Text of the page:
He’s not wrong. Success does seem to have altered the show, though only at the margins and little if any to its detriment. The first season felt like a happy accident, an island of hope and decency in a prestige-TV ocean of antiheroes, violence and dysfunction. Season 2 looks to be a touch more polished and self-confident, the humor a little broader and the writing a little more meta and refined. It was easy to forget last season that the show was not some out-of-nowhere hit but was made possible by the participation of Lawrence, who has been churning out stateside comedies (“Spin City,” “Scrubs,” “Cougartown”) for more than two decades.
You can see the additional layer of polish in the very first, ostentatiously slow-mo’d scene, in which a potentially tiebreaking penalty kick by the gleeful striker Dani Rojas (Cristo Fernández) instead collides with and kills the team’s canine mascot. Thus, the episode’s title, “Goodbye, Earl,” in honor of the elderly greyhound whose effort to catch an airborne pigeon instead resulted in his ascent to heaven.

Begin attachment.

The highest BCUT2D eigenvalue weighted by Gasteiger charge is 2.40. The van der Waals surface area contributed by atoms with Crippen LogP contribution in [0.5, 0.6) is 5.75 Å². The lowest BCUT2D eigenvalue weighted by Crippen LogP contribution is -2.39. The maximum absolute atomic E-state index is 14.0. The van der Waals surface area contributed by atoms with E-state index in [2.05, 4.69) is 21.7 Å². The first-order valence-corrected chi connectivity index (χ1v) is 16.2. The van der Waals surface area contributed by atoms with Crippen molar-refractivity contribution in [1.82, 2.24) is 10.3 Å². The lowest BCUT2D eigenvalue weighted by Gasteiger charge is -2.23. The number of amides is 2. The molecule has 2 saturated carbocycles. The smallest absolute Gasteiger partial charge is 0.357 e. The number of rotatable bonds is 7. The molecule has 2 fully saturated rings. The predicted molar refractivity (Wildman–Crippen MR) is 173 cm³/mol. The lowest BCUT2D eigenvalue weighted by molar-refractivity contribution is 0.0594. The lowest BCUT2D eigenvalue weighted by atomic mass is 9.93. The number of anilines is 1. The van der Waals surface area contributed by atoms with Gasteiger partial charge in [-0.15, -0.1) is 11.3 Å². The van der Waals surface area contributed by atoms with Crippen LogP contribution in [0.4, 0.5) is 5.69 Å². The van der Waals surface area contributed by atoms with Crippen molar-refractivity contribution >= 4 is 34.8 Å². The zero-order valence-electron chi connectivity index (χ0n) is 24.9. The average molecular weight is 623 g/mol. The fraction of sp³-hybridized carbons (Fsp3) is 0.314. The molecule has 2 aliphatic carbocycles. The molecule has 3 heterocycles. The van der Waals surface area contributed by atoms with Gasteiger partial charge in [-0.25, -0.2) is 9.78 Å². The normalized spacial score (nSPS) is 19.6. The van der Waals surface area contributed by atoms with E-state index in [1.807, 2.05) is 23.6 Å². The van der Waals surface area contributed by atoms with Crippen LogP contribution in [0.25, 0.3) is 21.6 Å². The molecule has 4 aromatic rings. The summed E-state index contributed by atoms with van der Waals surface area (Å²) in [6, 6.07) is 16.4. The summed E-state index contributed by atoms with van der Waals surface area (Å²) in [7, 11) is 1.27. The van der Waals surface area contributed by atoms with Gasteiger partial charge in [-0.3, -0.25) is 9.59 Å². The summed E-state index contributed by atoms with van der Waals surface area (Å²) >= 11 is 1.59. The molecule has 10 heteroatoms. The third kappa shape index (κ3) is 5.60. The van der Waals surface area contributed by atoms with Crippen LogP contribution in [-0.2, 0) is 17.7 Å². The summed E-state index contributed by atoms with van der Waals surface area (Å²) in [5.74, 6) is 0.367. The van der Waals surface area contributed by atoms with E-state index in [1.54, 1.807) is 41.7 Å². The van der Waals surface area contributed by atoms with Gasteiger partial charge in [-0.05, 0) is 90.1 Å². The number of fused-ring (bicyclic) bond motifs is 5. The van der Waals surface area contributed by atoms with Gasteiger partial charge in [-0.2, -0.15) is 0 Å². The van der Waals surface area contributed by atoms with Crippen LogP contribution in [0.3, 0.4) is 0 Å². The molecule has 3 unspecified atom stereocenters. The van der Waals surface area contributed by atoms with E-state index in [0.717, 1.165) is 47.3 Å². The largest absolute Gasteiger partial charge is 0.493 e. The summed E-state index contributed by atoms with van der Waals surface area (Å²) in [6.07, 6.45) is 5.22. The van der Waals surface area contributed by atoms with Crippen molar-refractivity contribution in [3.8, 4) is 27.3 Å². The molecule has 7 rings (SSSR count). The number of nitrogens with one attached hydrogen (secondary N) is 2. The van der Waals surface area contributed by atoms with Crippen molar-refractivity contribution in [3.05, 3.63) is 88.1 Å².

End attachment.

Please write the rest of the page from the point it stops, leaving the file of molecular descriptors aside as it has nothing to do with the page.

Dani, the team’s best player, is disconsolate, and he immediately loses all ability to kick in a straight line. He wakes from terrible nightmares. (I confess I wasn’t a big fan of the cartoon-dog goalkeeper who haunted the one we saw.) But unlike the rest of us, when Dani bolts upright in bed in terror, he does it between a pair of beautiful paramours. I mean, why make existential despair any worse than it has to be?
And so, our first big plot development: Given Dani’s case of — don’t say it out loud! — the “yips” (a psychological condition in which athletes lose the ability to perform even the most basic skills of their sport), Higgins (Jeremy Swift) persuades Ted to hire the team a sports psychologist named Sharon Fieldstone, played by Sarah Niles. (Niles, seen previously in “Catastrophe” and “Beautiful People” among other series, is the principal addition to the cast this season.) Ted’s discomfort with the hire is immediately apparent: Even as he says yes, he’s shaking his head no. As he explains to Coach Beard (Brendan Hunt) over beers, “I think there’s part of me that just doesn’t trust therapists.”
Things hardly improve when Sharon arrives at the office to meet the coaches. She is unamused by the men’s customary antics, demonstrates strong displeasure at being called “Doc,” and informs Ted that however good he is at his job, she is twice as good at hers. I confess that this is definitely not something I would tell my boss on my first day at a new job. But maybe shrinks are cleverer about these things.